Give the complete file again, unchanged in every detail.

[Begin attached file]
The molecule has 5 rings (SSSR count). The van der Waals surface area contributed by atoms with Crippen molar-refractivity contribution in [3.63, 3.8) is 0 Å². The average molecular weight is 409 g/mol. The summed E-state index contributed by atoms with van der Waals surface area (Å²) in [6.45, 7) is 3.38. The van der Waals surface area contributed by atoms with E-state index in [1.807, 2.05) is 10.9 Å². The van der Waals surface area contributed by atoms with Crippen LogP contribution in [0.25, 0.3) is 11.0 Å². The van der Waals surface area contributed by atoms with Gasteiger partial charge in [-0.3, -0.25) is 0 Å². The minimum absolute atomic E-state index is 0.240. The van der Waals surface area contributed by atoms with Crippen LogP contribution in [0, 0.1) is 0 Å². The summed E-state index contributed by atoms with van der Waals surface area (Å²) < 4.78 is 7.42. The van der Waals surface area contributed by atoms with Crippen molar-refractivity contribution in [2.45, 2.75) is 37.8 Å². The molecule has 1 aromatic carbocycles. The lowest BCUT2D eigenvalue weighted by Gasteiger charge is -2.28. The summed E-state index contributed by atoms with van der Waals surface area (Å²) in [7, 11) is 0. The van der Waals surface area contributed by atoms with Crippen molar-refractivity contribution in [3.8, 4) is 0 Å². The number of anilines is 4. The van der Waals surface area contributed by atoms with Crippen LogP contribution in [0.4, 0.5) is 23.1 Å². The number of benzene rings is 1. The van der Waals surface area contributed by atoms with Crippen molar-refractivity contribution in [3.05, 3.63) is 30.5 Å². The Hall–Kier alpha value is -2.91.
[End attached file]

The molecule has 5 rings (SSSR count). The van der Waals surface area contributed by atoms with Crippen molar-refractivity contribution in [3.63, 3.8) is 0 Å². The average molecular weight is 409 g/mol. The summed E-state index contributed by atoms with van der Waals surface area (Å²) in [6.45, 7) is 3.38. The van der Waals surface area contributed by atoms with E-state index in [1.807, 2.05) is 10.9 Å². The van der Waals surface area contributed by atoms with Crippen LogP contribution in [0.25, 0.3) is 11.0 Å². The van der Waals surface area contributed by atoms with Gasteiger partial charge in [-0.3, -0.25) is 0 Å². The minimum absolute atomic E-state index is 0.240. The van der Waals surface area contributed by atoms with Crippen LogP contribution in [0, 0.1) is 0 Å². The summed E-state index contributed by atoms with van der Waals surface area (Å²) < 4.78 is 7.42. The van der Waals surface area contributed by atoms with Crippen molar-refractivity contribution in [2.45, 2.75) is 37.8 Å². The molecule has 1 aromatic carbocycles. The lowest BCUT2D eigenvalue weighted by Gasteiger charge is -2.28. The summed E-state index contributed by atoms with van der Waals surface area (Å²) in [7, 11) is 0. The van der Waals surface area contributed by atoms with Crippen molar-refractivity contribution in [3.8, 4) is 0 Å². The number of anilines is 4. The van der Waals surface area contributed by atoms with Crippen LogP contribution in [0.4, 0.5) is 23.1 Å². The number of benzene rings is 1. The van der Waals surface area contributed by atoms with Crippen molar-refractivity contribution in [3.05, 3.63) is 30.5 Å². The Hall–Kier alpha value is -2.91.